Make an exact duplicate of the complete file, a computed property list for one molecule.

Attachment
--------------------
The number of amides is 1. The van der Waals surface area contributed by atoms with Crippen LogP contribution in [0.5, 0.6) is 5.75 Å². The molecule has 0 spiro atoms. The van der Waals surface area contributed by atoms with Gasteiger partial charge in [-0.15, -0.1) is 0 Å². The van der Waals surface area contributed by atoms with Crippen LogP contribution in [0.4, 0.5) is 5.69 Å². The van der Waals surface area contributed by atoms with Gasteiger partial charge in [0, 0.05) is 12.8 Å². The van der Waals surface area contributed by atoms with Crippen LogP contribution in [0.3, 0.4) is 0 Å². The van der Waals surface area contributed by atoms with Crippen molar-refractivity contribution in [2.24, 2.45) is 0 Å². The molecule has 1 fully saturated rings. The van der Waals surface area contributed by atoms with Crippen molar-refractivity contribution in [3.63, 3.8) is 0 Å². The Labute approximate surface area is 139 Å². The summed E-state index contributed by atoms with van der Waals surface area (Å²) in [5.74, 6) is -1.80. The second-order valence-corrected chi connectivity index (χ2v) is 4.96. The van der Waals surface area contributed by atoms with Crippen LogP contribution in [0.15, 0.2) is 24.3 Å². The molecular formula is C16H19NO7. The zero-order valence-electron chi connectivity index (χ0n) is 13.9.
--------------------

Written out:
The number of amides is 1. The van der Waals surface area contributed by atoms with Crippen LogP contribution in [0.5, 0.6) is 5.75 Å². The molecule has 0 spiro atoms. The van der Waals surface area contributed by atoms with Gasteiger partial charge in [-0.15, -0.1) is 0 Å². The van der Waals surface area contributed by atoms with Crippen LogP contribution in [0.4, 0.5) is 5.69 Å². The van der Waals surface area contributed by atoms with Gasteiger partial charge in [0, 0.05) is 12.8 Å². The van der Waals surface area contributed by atoms with Crippen LogP contribution in [0.3, 0.4) is 0 Å². The van der Waals surface area contributed by atoms with Crippen molar-refractivity contribution in [2.24, 2.45) is 0 Å². The molecule has 1 fully saturated rings. The van der Waals surface area contributed by atoms with Crippen molar-refractivity contribution in [3.63, 3.8) is 0 Å². The Labute approximate surface area is 139 Å². The summed E-state index contributed by atoms with van der Waals surface area (Å²) in [5.74, 6) is -1.80. The second-order valence-corrected chi connectivity index (χ2v) is 4.96. The van der Waals surface area contributed by atoms with Crippen LogP contribution in [0.15, 0.2) is 24.3 Å². The molecular formula is C16H19NO7. The zero-order valence-electron chi connectivity index (χ0n) is 13.9.